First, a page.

Large Amplitude Solitary Waves and Dispersive Shock Waves in Conduits of Viscous Liquids


A dispersive shock wave (DSW) represents the combination of solitary and linear dispersive wave phenomena into one coherent structure. DSWs are therefore fundamental nonlinear structures that can occur in any conservative hydrodynamic setting, e.g., superfluids, “optical fluids” as well as classical fluids such as shallow water. Experimental studies of DSWs in all media have been restricted by inherent physical limitations such as multi-dimensional instabilities, difficulties in capturing dynamical information, and, eventually, dissipation. These limit DSW amplitudes, evolution time, and spatial extent. In this talk, a new medium is proposed in which to study DSWs that overcomes all of these difficulties, allowing for the detailed, visual investigation of dispersive hydrodynamic phenomena. The vertical evolution of the interface between a buoyant, viscous liquid conduit surrounded by a miscible, much more viscous fluid exhibits nonlinear self-steepening (wave breaking), dispersion, and negligible dissipation. First, it will be shown experimentally and theoretically that the two-soliton interaction geometry can be classified into three distinct types, extending Peter Lax’s famous result for the weakly nonlinear Korteweg-de Vries equation into the strongly nonlinear regime. Then, DSW experiments and novel DSW-soliton interaction behaviors will be presented and compared with modulation theory. The talk will cover multiple scales, from the microscopic (Navier-Stokes), mesoscopic (interfacial conduit equation), and macroscopic (Whitham modulation equations), to the truth (experiments).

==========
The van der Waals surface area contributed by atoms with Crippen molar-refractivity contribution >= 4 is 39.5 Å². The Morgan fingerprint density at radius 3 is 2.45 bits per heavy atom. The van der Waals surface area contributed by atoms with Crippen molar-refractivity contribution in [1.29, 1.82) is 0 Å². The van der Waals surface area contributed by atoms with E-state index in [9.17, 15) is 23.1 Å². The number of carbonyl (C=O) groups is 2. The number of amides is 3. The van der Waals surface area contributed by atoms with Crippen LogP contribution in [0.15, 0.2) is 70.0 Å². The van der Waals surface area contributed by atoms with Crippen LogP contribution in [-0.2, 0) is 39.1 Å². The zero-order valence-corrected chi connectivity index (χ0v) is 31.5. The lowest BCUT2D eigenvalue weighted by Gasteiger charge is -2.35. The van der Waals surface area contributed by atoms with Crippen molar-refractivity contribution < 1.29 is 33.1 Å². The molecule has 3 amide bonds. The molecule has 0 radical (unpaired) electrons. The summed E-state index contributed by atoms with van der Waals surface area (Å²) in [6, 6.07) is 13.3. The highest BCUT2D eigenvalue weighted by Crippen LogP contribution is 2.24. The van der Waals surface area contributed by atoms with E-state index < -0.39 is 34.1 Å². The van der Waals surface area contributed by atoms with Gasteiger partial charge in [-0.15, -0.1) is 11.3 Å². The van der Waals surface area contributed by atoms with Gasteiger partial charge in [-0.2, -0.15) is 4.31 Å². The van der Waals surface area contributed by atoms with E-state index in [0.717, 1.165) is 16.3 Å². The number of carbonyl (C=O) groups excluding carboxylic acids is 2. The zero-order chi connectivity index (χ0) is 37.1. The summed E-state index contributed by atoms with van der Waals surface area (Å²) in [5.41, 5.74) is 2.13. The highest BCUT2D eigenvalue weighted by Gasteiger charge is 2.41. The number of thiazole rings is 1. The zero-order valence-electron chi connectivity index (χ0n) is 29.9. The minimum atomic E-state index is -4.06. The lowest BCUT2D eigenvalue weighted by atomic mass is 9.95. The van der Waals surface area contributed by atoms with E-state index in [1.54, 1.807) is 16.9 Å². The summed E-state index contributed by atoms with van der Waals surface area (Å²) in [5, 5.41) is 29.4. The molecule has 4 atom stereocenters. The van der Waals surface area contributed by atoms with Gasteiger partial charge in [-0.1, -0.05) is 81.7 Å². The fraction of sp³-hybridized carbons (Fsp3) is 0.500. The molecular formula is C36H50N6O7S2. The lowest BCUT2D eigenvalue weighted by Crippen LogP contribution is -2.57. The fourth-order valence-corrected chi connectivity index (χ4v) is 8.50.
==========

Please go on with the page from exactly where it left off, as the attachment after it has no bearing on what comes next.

Sep 2, 2014 3:30 PM — 4:30 PM
Bechtel Collaboratory, Discovery Learning Center
Engineering Center, University of Colorado at Boulder, Boulder, CO 80309

University of Colorado Boulder